By the way, I don’t live in Remuera. I choose to live where I can conserve my financial resources to support my family.

AFair enough.

QMany years ago you and I discussed your flawed use of “freehold”.

Now I have to tackle your use of “renter” — it means a male prostitute or a film distributer. What it does not mean is someone who rents a flat or house — they are called tenants. See section 2 Residential Tenancies Act.

AThere I was, getting a swollen head after two letters that started “you are right”, and then along came you to get things back into balance. Or did you?

Firstly, I didn’t use the word “renter”, the headline writer did.

Secondly, in half a dozen online dictionaries, I find renter defined as a tenant and also as someone who rents out a property, but I can’t find either of your definitions.

Turning to older sources, my 1987 Oxford dictionary has “distributor of cinema films”. But my 1977 Webster’s has “one that rents”. That suggests the Americans used renter to mean tenant before the English did. But it seems to be widespread now.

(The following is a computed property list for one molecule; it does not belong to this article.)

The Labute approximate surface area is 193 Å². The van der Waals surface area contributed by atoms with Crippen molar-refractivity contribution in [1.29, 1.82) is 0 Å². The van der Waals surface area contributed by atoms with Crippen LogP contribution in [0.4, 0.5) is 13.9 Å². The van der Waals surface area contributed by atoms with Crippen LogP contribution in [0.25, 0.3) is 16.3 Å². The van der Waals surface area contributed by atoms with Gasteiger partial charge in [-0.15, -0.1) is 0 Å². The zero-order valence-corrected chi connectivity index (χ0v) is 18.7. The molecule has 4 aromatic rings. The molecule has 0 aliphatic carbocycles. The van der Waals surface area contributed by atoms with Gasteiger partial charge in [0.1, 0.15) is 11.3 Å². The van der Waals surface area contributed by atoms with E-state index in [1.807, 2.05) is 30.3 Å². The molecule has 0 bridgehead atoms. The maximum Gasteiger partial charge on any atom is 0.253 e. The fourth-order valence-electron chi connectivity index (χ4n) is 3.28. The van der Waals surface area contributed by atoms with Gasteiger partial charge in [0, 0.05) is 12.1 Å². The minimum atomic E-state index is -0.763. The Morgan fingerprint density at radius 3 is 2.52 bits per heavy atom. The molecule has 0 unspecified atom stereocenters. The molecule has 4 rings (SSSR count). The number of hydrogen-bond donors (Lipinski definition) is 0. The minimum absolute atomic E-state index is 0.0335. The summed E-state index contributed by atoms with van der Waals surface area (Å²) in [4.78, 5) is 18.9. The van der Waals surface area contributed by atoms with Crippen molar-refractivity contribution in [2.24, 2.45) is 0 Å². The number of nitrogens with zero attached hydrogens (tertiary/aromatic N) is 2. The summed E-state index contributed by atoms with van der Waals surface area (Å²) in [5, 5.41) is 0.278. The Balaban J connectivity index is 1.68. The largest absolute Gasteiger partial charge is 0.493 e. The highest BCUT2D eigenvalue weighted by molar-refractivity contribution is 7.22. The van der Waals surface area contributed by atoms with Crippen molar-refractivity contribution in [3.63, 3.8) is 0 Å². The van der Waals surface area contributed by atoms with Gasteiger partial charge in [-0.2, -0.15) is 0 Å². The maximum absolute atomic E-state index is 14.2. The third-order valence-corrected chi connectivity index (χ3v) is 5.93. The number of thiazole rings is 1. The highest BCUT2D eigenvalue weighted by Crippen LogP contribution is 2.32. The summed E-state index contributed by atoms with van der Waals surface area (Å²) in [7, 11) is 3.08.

I get crabby about some changes in the language when we lose something along the way. An example is when people say “disinterested” when they mean “uninterested”. The use of “disinterested” to mean unbiased or free from selfish motive is disappearing, which is a pity.

But I reckon we can manage without your definitions of renter.

By the way, check out the spelling of distributor!

QWhile we at the University of Auckland’s Retirement Policy and Research Centre can quite understand your unwillingness to open the floodgates re the way people with overseas pensions are treated, the issues are still very real for many people.

Can we suggest that you refer to our website and the material and papers we have published there, and our ongoing work to get improved policies and address the inequities. For details see

There is a spectrum of complaints in this field that make it very confusing. At the one end there is a very clear anomalous treatment of the spouses of superannuitants who have an overseas state pension. It can be a painful discovery when one’s own New Zealand Superannuation is reduced because of who you married, even if you have worked all your life in New Zealand.